Investment Outlook

You Can’t Always Get What You Want…(A Speech In Three Part Harmony)

Good Morning to you all. Actually instead of Good Morning I suppose I should have said Guten Morgan. I can do that pretty well, as you’re about to find out. That’s because I was once a foreign exchange student from The American Field Service who spent nearly five months of my senior year in a German high school, living, speaking, and dreaming in German in a little town called Zweibrucken in Southern Germany near the French border of Alsace-Lorraine. It sounds enlightening and looked good on my college application but actually it was a disaster. At 17, I was living with a 14-year-old “Bruder” or brother who cared more about ping-pong, while I was interested in beer and girls. But I did learn how to speak German and that, as it turns out, was a key criterion when it came to the PIMCO/Allianz merger, as you will understand shortly.

Mergers, as I’ve discovered, are often put together on the strangest of criteria. You may have thought that our investment acumen and the distribution power of Allianz were the key elements in our coming together and I suppose they were, but there was something else that was critical in the process. It seems that Allianz Vice-Chairman Hans Strumple wanted a firm that could not only manage bonds but whose Chief Investment Officer could pronounce them properly in guttural Hoch Deutsch, or “high German.” During our first meeting, as I later found out, my pronunciation of German “Bunds” was the most outstanding imitation of his own dialect he had heard during their entire search for a partner. Furthermore, at dinner that night after a few beers, I innocently spewed forth my imitation of JFK’s “Ich bin ein Berliner” and that almost sealed the deal. Seems Strumple had a Kennedy thing and was obsessed with the Wall and all of that, and my words pretty well brought tears to his eyes. And so PIMCO and I passed the test – leading to billions of dollars of assets and millions of dollars personally, the latter of which I vehemently deny despite those SEC filings. I figure if stonewalling worked for Clinton it can work for me too. And by the way, I too, did not have sexual relations with that woman, Ms. Lewinsky.

Anyway, back to the story of how the merger came about. After the language criterion was dispensed with, we quickly talked about PIMCO’s role in the new company, the importance of maintaining our independence, keeping our good people - all of which took about five minutes or so – perhaps ten. It was then that Strumple asked me that fateful question – “Bill, what else do you want?” Well, little did he know that for years I had been responding to my own children’s request for toys and then money, with that famous Rolling Stones verse that goes, “You can’t always get what you want, but if you try sometimes, you just might find you get what you need.” So I said, “Herr Strumple” – playing up my German, of course – “Herr Strumple, das ist der wronge Frage,” which is broken German for “that is the wrong question.” “You can’t always get what you want,” I said in English now because I had no idea how to translate The Stones into German, “but if you try sometimes, you just might find you get what you need.” Well, Strumple was somewhat taken aback but old pro that he is, he quickly countered with “Well, Bill what is it that you need?”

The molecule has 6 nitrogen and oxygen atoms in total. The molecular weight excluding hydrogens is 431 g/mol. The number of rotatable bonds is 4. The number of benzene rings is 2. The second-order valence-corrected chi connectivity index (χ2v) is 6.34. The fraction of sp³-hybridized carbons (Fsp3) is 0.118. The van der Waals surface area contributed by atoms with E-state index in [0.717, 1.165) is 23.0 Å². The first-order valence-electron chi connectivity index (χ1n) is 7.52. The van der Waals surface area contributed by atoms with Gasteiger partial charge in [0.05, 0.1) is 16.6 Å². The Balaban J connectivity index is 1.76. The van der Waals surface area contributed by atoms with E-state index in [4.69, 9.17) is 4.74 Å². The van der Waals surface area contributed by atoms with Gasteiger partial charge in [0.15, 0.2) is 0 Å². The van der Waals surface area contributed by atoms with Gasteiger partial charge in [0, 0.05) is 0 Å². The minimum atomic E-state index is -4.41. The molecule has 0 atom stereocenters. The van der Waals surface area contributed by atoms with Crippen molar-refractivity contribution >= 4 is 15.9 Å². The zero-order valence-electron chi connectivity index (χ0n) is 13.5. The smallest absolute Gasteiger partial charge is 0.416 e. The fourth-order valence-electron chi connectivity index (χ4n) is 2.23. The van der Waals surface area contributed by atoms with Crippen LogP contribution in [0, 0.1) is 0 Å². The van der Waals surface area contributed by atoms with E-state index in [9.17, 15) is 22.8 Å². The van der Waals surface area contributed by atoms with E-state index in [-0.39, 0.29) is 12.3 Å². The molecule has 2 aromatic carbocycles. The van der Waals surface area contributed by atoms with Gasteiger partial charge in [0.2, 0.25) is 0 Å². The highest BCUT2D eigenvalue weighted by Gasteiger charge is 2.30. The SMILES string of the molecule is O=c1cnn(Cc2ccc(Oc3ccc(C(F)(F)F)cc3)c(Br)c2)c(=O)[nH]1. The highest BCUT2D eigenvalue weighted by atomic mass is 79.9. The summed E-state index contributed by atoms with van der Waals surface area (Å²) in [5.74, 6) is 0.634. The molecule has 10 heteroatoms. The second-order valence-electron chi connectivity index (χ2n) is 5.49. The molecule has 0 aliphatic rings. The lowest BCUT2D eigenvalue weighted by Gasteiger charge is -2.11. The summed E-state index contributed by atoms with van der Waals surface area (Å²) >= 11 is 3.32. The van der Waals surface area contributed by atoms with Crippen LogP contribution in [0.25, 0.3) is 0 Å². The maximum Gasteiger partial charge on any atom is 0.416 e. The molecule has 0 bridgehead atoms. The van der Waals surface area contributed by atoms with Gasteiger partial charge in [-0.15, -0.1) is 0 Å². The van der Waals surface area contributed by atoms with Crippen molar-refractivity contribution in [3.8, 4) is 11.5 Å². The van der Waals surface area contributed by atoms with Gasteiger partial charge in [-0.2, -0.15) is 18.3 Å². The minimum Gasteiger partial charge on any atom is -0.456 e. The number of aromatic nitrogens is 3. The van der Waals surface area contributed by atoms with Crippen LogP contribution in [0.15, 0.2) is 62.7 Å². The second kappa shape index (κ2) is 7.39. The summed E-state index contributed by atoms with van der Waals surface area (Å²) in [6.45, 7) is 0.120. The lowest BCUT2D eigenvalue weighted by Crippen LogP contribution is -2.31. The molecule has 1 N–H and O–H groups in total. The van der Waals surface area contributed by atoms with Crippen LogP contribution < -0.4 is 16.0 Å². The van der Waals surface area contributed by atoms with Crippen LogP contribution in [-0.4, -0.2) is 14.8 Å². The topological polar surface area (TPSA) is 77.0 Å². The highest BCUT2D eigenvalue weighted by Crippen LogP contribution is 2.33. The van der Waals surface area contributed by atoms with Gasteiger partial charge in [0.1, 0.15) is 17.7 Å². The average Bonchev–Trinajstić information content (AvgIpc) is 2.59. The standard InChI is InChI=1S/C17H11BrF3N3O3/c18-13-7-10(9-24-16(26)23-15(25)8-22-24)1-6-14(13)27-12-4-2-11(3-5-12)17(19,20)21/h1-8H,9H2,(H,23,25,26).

“Well,” I said, and being in an honest mode – especially after a few of those high octane German Beers, “here’s my shopping list of needs, Herr Strumple.”

(1) “I have two houses and several cars, some of which I don’t use very much, but I think I need another house – that I won’t use very much. The reason is that my first two homes I turned over to my wife and her decorator, who stuffed all of our sofas with so many poofy pillows that there’s no room to sit. I need a house with a sofa I can sit in,” I said, and Strumple nodded in what I assumed was total agreement, although I had no idea whether he had ever used a decorator or even whether he dislikes poofy pillows.

(2) I also need a plane, I said, for all those client visits I don’t take anymore. I wasn’t sure what kind it should be and I’d heard that Allianz had a corporate jet of its own, but I decided to change directions and put myself in some lofty company by referring to the plane flown by Warren Buffet. “Buffet, you know,” I said, “named his first plane the “Indefensible” and his second jet the “Indispensable.” Strumple’s English was perhaps a little lacking because he didn’t seem to react to this obvious play on words. In an attempt to lighten the moment I interjected, “Perhaps I’ll name mine the Irresistible.” No luck – perhaps he was getting a little tired of my short list of needs.